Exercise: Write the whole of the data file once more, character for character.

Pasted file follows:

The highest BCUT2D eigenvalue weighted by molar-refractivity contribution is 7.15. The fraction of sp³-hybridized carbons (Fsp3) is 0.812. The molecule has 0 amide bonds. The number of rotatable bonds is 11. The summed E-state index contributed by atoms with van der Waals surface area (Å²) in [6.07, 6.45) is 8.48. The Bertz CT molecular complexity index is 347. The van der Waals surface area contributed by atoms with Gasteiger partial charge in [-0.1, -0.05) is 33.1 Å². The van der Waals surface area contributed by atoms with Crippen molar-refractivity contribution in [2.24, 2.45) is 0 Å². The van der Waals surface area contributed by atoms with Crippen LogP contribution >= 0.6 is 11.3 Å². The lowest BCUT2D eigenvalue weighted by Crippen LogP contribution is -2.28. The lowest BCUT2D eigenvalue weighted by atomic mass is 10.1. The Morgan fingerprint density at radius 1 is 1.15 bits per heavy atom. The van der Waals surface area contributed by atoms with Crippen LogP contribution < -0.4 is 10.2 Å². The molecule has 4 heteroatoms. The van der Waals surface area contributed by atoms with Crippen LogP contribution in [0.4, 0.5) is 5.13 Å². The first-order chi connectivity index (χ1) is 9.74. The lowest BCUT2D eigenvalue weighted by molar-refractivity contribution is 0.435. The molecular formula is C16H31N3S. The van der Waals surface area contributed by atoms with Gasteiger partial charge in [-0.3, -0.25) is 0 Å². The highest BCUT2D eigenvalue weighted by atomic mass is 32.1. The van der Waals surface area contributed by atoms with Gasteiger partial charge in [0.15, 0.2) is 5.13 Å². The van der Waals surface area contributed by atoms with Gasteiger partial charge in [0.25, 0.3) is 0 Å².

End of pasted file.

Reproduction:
The highest BCUT2D eigenvalue weighted by molar-refractivity contribution is 7.15. The fraction of sp³-hybridized carbons (Fsp3) is 0.812. The molecule has 0 amide bonds. The number of rotatable bonds is 11. The summed E-state index contributed by atoms with van der Waals surface area (Å²) in [6.07, 6.45) is 8.48. The Bertz CT molecular complexity index is 347. The van der Waals surface area contributed by atoms with Gasteiger partial charge in [-0.1, -0.05) is 33.1 Å². The van der Waals surface area contributed by atoms with Crippen molar-refractivity contribution in [2.24, 2.45) is 0 Å². The van der Waals surface area contributed by atoms with Crippen LogP contribution >= 0.6 is 11.3 Å². The lowest BCUT2D eigenvalue weighted by Crippen LogP contribution is -2.28. The lowest BCUT2D eigenvalue weighted by atomic mass is 10.1. The Morgan fingerprint density at radius 1 is 1.15 bits per heavy atom. The van der Waals surface area contributed by atoms with Crippen LogP contribution < -0.4 is 10.2 Å². The molecule has 4 heteroatoms. The van der Waals surface area contributed by atoms with Crippen LogP contribution in [0.4, 0.5) is 5.13 Å². The first-order chi connectivity index (χ1) is 9.74. The lowest BCUT2D eigenvalue weighted by molar-refractivity contribution is 0.435. The molecular formula is C16H31N3S. The van der Waals surface area contributed by atoms with Gasteiger partial charge in [-0.3, -0.25) is 0 Å². The highest BCUT2D eigenvalue weighted by atomic mass is 32.1. The van der Waals surface area contributed by atoms with Gasteiger partial charge in [0.15, 0.2) is 5.13 Å². The van der Waals surface area contributed by atoms with Gasteiger partial charge in [0.25, 0.3) is 0 Å².